AMD took another step ahead toward what it calls "ambidextrous computing" , announcing a framework for bringing together ARM processors with its own X86 chips in what it calls "Project Skybridge".
From a technical standpoint, Project SkyBridge combines the world’s two most popular processor architectures: X86, a high-performance chip architcture which dominates the PC, server, and notebook space, and ARM, the low-power, de facto chip architecture for tablets and smartphones. SkyBridge chips, whether they be based on ARM or X86, will be pin-compatible, meaning that they will be able to be used on the same motherboard with minimal changes, if any.
For AMD, SkyBridge and ARM represents an opportunity to break out from the X86 rat race, where it has been competing with Intel in the PC, X86, and server space. At a press conference Monday, AMD said that it would take an architectural license from ARM to begin developing its own in-house ARM chips by 2016, known as the K12. In the meantime, it showed off "Seattle," or Opteron A1100, which the company announced last year. Seattle integrates up to eight ARM A57-based core designed by ARM itself.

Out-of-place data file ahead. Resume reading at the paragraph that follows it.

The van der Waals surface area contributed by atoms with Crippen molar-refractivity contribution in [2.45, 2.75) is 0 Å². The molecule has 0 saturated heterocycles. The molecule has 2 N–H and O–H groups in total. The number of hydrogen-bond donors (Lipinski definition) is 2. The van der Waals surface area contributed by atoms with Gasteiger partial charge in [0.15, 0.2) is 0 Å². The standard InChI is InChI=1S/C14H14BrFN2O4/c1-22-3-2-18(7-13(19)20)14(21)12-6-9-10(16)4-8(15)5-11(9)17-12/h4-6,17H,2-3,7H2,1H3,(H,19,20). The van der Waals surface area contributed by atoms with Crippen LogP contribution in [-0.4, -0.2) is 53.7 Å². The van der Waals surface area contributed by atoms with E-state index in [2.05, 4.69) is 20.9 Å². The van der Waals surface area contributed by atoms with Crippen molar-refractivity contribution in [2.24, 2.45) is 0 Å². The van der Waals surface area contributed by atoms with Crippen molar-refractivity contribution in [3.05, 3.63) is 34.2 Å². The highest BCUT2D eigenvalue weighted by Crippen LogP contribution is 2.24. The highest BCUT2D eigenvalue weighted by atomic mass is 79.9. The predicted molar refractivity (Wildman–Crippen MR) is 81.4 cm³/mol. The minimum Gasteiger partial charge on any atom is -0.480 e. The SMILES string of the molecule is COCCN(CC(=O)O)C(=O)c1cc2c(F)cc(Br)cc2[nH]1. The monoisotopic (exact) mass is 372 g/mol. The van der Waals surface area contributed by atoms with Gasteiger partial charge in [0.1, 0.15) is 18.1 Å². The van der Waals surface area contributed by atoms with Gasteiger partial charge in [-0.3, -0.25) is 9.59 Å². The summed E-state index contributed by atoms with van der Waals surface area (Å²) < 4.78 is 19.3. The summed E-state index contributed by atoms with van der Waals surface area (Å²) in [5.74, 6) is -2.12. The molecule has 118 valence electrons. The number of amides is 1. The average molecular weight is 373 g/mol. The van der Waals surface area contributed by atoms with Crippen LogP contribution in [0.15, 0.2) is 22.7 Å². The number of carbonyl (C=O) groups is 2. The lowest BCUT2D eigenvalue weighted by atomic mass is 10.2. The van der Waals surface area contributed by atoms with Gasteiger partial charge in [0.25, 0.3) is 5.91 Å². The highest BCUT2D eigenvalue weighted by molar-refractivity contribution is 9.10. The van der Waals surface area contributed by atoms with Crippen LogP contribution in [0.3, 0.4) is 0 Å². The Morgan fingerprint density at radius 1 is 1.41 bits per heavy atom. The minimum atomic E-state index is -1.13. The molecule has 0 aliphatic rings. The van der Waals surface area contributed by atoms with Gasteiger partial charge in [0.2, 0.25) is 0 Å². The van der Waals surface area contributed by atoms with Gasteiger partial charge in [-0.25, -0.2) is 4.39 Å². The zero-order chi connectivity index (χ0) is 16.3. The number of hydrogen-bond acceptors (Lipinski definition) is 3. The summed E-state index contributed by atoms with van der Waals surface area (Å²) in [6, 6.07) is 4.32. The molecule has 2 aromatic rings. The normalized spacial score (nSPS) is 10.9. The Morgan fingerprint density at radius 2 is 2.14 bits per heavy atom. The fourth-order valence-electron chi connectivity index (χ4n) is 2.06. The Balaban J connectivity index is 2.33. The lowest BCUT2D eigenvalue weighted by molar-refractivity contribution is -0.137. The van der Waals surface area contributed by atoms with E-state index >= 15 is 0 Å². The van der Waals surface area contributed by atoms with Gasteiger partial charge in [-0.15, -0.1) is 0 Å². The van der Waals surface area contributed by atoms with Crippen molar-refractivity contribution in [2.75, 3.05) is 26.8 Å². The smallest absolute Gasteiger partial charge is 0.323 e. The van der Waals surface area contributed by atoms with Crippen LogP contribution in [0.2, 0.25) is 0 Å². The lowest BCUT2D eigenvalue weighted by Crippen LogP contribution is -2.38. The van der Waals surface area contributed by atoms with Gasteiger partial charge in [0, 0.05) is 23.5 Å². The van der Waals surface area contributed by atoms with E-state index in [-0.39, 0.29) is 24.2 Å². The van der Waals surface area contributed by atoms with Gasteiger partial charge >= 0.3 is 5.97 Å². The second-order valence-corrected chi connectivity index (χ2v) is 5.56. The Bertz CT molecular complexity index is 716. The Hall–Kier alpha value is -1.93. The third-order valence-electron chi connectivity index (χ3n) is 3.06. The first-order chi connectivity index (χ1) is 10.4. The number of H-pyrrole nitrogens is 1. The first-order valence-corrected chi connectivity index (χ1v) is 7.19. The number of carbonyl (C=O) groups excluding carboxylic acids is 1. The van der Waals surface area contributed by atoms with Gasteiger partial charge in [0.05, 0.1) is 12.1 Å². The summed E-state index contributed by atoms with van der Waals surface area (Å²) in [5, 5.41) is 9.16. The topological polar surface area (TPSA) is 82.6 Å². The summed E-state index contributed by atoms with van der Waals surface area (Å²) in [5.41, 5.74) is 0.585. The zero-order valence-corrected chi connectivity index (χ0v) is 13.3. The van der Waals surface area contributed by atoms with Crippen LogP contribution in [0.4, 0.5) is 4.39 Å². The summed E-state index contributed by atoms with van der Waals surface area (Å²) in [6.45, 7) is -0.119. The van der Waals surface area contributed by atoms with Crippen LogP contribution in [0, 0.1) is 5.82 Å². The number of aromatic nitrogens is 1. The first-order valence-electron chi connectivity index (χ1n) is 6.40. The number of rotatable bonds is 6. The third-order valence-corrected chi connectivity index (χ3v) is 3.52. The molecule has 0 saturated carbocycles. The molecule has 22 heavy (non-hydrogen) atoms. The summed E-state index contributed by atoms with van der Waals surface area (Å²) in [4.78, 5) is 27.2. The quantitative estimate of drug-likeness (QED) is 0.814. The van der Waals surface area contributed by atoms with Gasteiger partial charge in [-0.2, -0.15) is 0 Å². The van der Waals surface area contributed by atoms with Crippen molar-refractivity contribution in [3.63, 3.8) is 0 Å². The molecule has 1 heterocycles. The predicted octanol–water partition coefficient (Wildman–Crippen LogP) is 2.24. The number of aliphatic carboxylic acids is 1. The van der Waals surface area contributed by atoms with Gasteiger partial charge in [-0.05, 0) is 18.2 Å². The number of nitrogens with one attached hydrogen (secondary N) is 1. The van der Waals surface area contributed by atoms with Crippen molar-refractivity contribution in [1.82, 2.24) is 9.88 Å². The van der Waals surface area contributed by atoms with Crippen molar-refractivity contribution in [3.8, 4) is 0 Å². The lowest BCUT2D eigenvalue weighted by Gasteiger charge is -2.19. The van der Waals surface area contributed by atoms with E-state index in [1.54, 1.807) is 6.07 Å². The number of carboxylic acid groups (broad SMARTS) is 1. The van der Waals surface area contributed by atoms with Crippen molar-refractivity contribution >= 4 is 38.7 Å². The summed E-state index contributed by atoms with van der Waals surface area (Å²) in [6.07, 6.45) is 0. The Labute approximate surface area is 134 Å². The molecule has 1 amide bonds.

Between 2014 and 2016, however, AMD will establish SkyBridge, which it calls a framework for future computing efforts in the client and embedded space. Although many expected AMD to push forward after Seattle with additional server chips, AMD shied away from declaring SkyBridge a technology for the server space, instead characterizing it as a broader approach for a variety of markets, including APUs that combine processing and graphics.
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